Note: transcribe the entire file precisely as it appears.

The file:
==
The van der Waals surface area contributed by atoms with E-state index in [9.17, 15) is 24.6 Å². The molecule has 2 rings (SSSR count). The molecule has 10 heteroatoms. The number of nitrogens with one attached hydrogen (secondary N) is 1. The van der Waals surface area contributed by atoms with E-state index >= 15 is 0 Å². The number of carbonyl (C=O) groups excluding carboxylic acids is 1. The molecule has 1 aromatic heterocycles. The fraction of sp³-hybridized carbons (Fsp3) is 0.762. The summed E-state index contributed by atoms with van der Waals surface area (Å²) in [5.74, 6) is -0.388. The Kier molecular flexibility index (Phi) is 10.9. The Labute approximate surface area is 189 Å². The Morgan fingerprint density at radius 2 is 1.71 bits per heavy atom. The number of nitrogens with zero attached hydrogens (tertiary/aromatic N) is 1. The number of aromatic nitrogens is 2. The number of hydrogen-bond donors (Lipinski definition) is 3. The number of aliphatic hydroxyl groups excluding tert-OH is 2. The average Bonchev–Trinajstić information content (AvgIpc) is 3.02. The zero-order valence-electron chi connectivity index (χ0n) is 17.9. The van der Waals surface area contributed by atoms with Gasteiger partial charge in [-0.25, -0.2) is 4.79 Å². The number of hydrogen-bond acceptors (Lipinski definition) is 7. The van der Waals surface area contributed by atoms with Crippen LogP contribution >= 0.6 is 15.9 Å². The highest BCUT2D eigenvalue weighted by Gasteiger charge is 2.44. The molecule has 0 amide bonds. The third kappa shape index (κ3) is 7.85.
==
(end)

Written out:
The van der Waals surface area contributed by atoms with E-state index in [9.17, 15) is 24.6 Å². The molecule has 2 rings (SSSR count). The molecule has 10 heteroatoms. The number of nitrogens with one attached hydrogen (secondary N) is 1. The van der Waals surface area contributed by atoms with E-state index >= 15 is 0 Å². The number of carbonyl (C=O) groups excluding carboxylic acids is 1. The molecule has 1 aromatic heterocycles. The fraction of sp³-hybridized carbons (Fsp3) is 0.762. The summed E-state index contributed by atoms with van der Waals surface area (Å²) in [5.74, 6) is -0.388. The Kier molecular flexibility index (Phi) is 10.9. The Labute approximate surface area is 189 Å². The Morgan fingerprint density at radius 2 is 1.71 bits per heavy atom. The number of nitrogens with zero attached hydrogens (tertiary/aromatic N) is 1. The number of aromatic nitrogens is 2. The number of hydrogen-bond donors (Lipinski definition) is 3. The number of aliphatic hydroxyl groups excluding tert-OH is 2. The average Bonchev–Trinajstić information content (AvgIpc) is 3.02. The zero-order valence-electron chi connectivity index (χ0n) is 17.9. The van der Waals surface area contributed by atoms with Gasteiger partial charge in [-0.25, -0.2) is 4.79 Å². The number of hydrogen-bond acceptors (Lipinski definition) is 7. The van der Waals surface area contributed by atoms with Crippen LogP contribution >= 0.6 is 15.9 Å². The highest BCUT2D eigenvalue weighted by Gasteiger charge is 2.44. The molecule has 0 amide bonds. The third kappa shape index (κ3) is 7.85.